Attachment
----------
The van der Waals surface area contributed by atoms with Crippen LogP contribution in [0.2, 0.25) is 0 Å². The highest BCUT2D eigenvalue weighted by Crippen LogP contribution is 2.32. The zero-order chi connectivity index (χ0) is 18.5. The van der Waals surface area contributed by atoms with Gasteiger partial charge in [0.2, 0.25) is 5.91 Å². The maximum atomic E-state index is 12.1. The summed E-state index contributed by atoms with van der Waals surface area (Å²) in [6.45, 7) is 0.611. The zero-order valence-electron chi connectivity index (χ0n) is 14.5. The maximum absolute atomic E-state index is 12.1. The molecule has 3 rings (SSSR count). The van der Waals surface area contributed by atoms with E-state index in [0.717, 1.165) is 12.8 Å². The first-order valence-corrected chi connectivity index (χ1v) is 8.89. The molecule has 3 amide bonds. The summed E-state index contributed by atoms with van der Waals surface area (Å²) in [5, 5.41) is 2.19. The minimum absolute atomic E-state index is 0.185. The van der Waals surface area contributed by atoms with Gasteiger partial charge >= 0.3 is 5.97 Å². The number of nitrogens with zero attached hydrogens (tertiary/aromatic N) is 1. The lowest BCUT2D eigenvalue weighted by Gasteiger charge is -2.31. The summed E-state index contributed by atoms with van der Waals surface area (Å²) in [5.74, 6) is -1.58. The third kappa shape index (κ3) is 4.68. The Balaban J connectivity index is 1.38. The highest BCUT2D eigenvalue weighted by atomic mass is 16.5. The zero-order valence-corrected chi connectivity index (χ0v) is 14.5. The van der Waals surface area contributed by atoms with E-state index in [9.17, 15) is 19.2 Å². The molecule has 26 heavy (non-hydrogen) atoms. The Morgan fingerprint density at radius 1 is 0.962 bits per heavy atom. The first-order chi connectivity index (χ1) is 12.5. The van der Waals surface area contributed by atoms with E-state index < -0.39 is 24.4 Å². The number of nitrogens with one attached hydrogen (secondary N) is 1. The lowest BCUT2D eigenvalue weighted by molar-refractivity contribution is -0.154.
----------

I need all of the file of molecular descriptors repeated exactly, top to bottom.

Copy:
The van der Waals surface area contributed by atoms with Crippen LogP contribution in [0.2, 0.25) is 0 Å². The highest BCUT2D eigenvalue weighted by Crippen LogP contribution is 2.32. The zero-order chi connectivity index (χ0) is 18.5. The van der Waals surface area contributed by atoms with Gasteiger partial charge in [0.2, 0.25) is 5.91 Å². The maximum atomic E-state index is 12.1. The summed E-state index contributed by atoms with van der Waals surface area (Å²) in [6.45, 7) is 0.611. The zero-order valence-electron chi connectivity index (χ0n) is 14.5. The maximum absolute atomic E-state index is 12.1. The molecule has 3 rings (SSSR count). The van der Waals surface area contributed by atoms with E-state index in [0.717, 1.165) is 12.8 Å². The first-order valence-corrected chi connectivity index (χ1v) is 8.89. The molecule has 3 amide bonds. The summed E-state index contributed by atoms with van der Waals surface area (Å²) in [5, 5.41) is 2.19. The minimum absolute atomic E-state index is 0.185. The van der Waals surface area contributed by atoms with Gasteiger partial charge >= 0.3 is 5.97 Å². The number of nitrogens with zero attached hydrogens (tertiary/aromatic N) is 1. The lowest BCUT2D eigenvalue weighted by Gasteiger charge is -2.31. The summed E-state index contributed by atoms with van der Waals surface area (Å²) in [5.74, 6) is -1.58. The third kappa shape index (κ3) is 4.68. The Balaban J connectivity index is 1.38. The highest BCUT2D eigenvalue weighted by atomic mass is 16.5. The zero-order valence-corrected chi connectivity index (χ0v) is 14.5. The van der Waals surface area contributed by atoms with E-state index in [9.17, 15) is 19.2 Å². The molecule has 26 heavy (non-hydrogen) atoms. The Morgan fingerprint density at radius 1 is 0.962 bits per heavy atom. The first-order chi connectivity index (χ1) is 12.5. The van der Waals surface area contributed by atoms with E-state index < -0.39 is 24.4 Å². The number of nitrogens with one attached hydrogen (secondary N) is 1. The lowest BCUT2D eigenvalue weighted by molar-refractivity contribution is -0.154.